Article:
Free Shipping Over $69 - Canada & USA

Dr. Lissa Altschuler: Preventing Heat Exhaustion in Dogs and Cats | Keeping Your Pet Cool

Temperatures are heating up and summer is just around the corner but as the weather warms up, it’s important to recognize how the heat can affect our pets.

What is Heat Exhaustion in Dogs?

Heat exhaustion, also known as hyperthermia, is when the body’s core temperature increases above its normal range. Unlike us humans, dogs don’t sweat through their skin, they rely on panting and releasing heat through their paw pads and nose to regulate their body temperature and keep themselves cool. But sometimes this isn’t adequate enough to keep them from getting overheated.

Heat exhaustion can happen within minutes, and if not treated, it can quickly turn into a heat stroke putting your dog’s life at risk.

Are All Breeds At Risk?

Some pet owners need to take extra precautions as some breeds have a higher risk of suffering from a heatstroke.

Brachycephalic breeds, also known as short-nosed and flat-faced, are much more likely to suffer from hyperthermia. Their smaller and narrower nostrils, long soft palate, and smaller airways, all contribute to preventing proper air flow and difficulty cooling themselves off. This includes Pugs and Bulldogs.

Overweight dogs, dogs with thick coats like Chow Chow’s, and senior dogs are also more prone to heatstroke.

Okay, But What About Cats?

Just like dogs, cats cannot sweat through their skin. Their sweat glands are found in a few specific hairless areas, including the paws, lips, and chin.

Cats are much more aware about their own comfort, and therefore, do a better job at seeking chillier areas when they feel the need to cool their body down but that doesn’t mean that they don’t suffer from the heat. For those adventurous cats, the possibility is always there. Brachycephalic breeds (flat face), obese cats, felines with lung or heart issues, should all be monitored closely for heat exhaustion.

Look Out for the Warning Signs and Symptoms

There are many important signs and symptoms to look out to prevent heat exhaustion:

In dogs:

  • Heavy panting or difficulty breathing
  • Barking, whining or signs of agitation
  • Excessive drooling
  • Change in gum color, from pink to dark red, pale, purple or blue Lack of coordination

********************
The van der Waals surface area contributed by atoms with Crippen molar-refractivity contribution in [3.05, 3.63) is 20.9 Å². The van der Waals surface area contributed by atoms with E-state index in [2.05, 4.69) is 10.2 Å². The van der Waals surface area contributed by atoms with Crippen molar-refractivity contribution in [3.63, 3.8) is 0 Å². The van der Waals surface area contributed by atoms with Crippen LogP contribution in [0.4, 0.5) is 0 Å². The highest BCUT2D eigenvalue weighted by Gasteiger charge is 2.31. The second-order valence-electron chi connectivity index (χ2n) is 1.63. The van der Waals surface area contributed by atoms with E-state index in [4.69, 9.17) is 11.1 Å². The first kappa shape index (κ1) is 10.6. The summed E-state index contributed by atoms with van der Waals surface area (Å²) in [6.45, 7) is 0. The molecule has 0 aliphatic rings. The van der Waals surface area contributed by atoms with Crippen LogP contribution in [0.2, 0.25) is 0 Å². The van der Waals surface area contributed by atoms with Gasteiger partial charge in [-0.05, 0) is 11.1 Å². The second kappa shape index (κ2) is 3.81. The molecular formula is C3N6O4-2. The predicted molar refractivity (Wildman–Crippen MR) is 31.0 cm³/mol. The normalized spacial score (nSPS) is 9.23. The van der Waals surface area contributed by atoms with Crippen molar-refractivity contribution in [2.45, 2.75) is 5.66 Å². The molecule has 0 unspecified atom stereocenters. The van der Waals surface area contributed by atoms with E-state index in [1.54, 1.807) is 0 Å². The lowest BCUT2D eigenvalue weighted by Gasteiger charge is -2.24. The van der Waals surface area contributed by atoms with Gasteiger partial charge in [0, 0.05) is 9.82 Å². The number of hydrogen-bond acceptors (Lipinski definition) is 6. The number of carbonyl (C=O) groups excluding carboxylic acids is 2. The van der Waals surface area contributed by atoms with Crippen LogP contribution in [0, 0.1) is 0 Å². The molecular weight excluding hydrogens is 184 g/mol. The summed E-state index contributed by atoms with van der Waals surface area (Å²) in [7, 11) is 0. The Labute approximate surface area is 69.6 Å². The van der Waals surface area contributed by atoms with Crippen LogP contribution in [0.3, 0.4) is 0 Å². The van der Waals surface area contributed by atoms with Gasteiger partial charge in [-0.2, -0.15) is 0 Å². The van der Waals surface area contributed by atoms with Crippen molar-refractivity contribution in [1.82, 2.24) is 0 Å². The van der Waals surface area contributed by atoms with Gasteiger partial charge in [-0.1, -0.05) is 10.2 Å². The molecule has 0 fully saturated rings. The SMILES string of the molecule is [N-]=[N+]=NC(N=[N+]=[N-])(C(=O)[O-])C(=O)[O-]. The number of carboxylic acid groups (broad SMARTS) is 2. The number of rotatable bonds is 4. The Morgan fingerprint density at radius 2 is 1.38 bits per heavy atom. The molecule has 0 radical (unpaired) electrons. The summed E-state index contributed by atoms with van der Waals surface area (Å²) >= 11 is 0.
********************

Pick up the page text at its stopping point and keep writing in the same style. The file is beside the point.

• Glazed eyes Weakness or dizziness
  • Vomiting or diarrhea
  • Very dry nose

In cats:

  • Panting (Unlike dogs, panting in cats is not normal) It’s usually a sign of stress or overheating
  • Rapid heart rate
  • Sunken eyes
  • Little to no urine in your cat’s litter box. This can be a sign of dehydration.
  • Weakness or dizziness
  • Bleeding from the nose

When in doubt, call your vet.

How to Prevent Heat Exhaustion / Heatstrokes?

The good news is that there are lots of things we can do to make sure our pets stay cool, comfortable and healthy during the hot summer months:

  • Never, ever leave your pet inside a parked car. The most common cause of hyperthermia is leaving a dog in a car, your pet’s body temperature can elevate very rapidly.
  • Extra water. Another way for your pets to cool down is by drinking water. Always keep their bowl full of fresh water! You can add some ice to the bowl, or if you’d like longer periods of cool water, get a cooling bowl! Fresh water for hours.
  • Early/evening walks. Take your walks early in the morning or in the evening to avoid the hottest hours of the day. Remember to always bring water with you, it can be in a water bottle with fold out so your pet can easily drink. Take breaks in shade areas if needed and consider taking shorter walks and avoiding steep hills or other areas that require more strenuous exercise. It’s also important to avoid hot sidewalks!
  • Cooling accessories and toys. Keeping your dog entertained with cooling toys is a great way to help them cool off, as well as providing a cooling mat to avoid your pooch from laying on a hot surface.
  • Cooling vests and bandanas. Yes, these exist! They’re a great option for hiking or beach adventures, and also for every day walks. They’re designed to keep your pet cool and comfortable.
  • Sunscreens for pets. If you’re using a sunscreen to protect your pup they should not contain zinc oxide or para-aminobenzoic acid (PABA), as these ingredients are toxic for pets if ingested.

How To Treat Heat Exhaustion

Heat exhaustion can happen within minutes, and it’s important to know how to start treating your dog to prevent a heatstroke. If you notice your pet with any of the previous signs:

  1. Take them immediately to a cooler area (preferably indoors).
  2. Start trying to lower their body temperature by wetting them thoroughly with cool water. DO NOT USE COLD WATER! Cooling too quickly can actually be just as dangerous as heat exhaustion.
  3. Start to apply water around their ears and paws to help reduce the fever. Avoid the nose and mouth.
  4. Encourage them to rest on a cool surface such as a cooling mat. You can even place the cooling mat on their bed or in their cage.
  5. Call your veterinarian as soon as possible. Even if your pet seems to be recovering, monitoring for shock, dehydration, kidney failure, and other possible complications of heat exhaustion is needed.

NOTE: If your pet loses consciousness or seems very ill - starts vomiting, goes into seizures, etc. - get to a veterinary hospital immediately.

I know all this information can be stressful, but summer is a lot of fun for you and your pets - all we need to do is pay a little extra attention.

Dr. Lissa Altschuler

.grid--view-items .grid__item { margin-bottom: 30px;